July 14, 2019
2019 Annual Conference | July 2019
Abstract: At Stockton University, demographic and economic challenges have compelled us to interpret our liberal arts heritage for a changing, multi-cultural world. A good strategic plan is inclusive, collaborative, and sustains a school's distinctiveness. Our presentation will explain how to guide an integrated campus change effort while preserving and enhancing institutional values. Effective strategic planning is as much about process as content. This session will explain how the intentional development of both can facilitate a meaningful, achievable plan that drives organizational change.
July 14, 2018
2018 Annual Conference | July 2018
We will present the strategic and collaborative methods to our success and share how Stockton’s Chief Planning Office played an important role in breaking down common silos that impeded efforts to collaborate, innovate, and succeed.
Abstract: Stockton University grew its 2017 freshman class by 32 percent (375 students) by implementing a systems approach to enrollment management. We will present the strategic and collaborative methods to our success and share how Stockton’s Chief Planning Office played an important role in breaking down common silos that impeded efforts to collaborate, innovate, and succeed. We will discuss the statistical tools, operational improvements, and leadership techniques put in place to support Stockton’s growth, including new weekly reports and cross-divisional planning efforts.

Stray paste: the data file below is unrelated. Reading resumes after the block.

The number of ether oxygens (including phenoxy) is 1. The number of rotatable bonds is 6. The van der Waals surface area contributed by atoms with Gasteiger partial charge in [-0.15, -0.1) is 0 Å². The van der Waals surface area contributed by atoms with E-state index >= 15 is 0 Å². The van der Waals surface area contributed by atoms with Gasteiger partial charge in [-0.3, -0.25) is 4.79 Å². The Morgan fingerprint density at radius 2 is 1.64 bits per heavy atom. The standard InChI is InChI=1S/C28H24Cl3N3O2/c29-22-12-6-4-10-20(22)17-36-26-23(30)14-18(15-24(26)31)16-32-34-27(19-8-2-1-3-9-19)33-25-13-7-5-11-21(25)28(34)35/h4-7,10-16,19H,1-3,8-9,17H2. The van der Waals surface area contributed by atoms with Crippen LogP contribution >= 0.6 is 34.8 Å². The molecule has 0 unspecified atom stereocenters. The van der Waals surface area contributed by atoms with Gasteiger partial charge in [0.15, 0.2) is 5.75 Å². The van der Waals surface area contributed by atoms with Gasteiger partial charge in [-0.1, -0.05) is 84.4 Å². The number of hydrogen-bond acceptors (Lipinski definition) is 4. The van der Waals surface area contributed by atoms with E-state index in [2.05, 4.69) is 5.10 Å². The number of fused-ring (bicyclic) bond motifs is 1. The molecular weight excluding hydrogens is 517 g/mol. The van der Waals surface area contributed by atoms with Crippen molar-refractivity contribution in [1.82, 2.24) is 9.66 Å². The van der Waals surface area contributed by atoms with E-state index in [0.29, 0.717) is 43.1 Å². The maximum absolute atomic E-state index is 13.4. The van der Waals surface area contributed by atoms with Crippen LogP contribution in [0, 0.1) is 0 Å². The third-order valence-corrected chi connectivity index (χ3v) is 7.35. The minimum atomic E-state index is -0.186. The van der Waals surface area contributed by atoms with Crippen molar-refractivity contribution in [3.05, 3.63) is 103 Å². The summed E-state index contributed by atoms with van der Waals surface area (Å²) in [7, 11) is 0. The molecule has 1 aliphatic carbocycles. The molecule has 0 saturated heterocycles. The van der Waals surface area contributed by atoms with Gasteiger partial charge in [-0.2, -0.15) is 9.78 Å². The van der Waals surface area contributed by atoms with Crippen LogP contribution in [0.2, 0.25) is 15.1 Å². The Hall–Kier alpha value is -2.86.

Planning for Higher Education Journal
December 1, 1973
Campus Planning by Increments
Abstract: The architects and planners of a new college or university enjoy a singular opportunity: the ability to start from scratch, unencumbered by existing buildings, entrenched administrative and faculty empires, or the traditions and prejudices normally encountered in an existing institution. Conversely, there are handicaps. Speed usually is mandatory. Classroom seats and/or dormitory beds must be provided immediately for initial enrollment levels. But specialized facilities must be planned with ultimate enrollments in mind. Even more than in existing institutions, change in the uses to which the new facilities will be put must be assumed. In perhaps the most sophisticated repsonse to these challenges to date, the planners of Stockton State College in New Jersey turned to the use of systems building, fast-track planning, and construction management to produce a 1,000-student, first phase campus in 20 months. More significantly, an elaborate set of phased or incremental plans was developed to permit orderly growth to an ultimate enrollment of 7,500. The resulting facilities described in this article emerged with a chameleon-like ability to change in function as, phase by phase, the new campus was developed.
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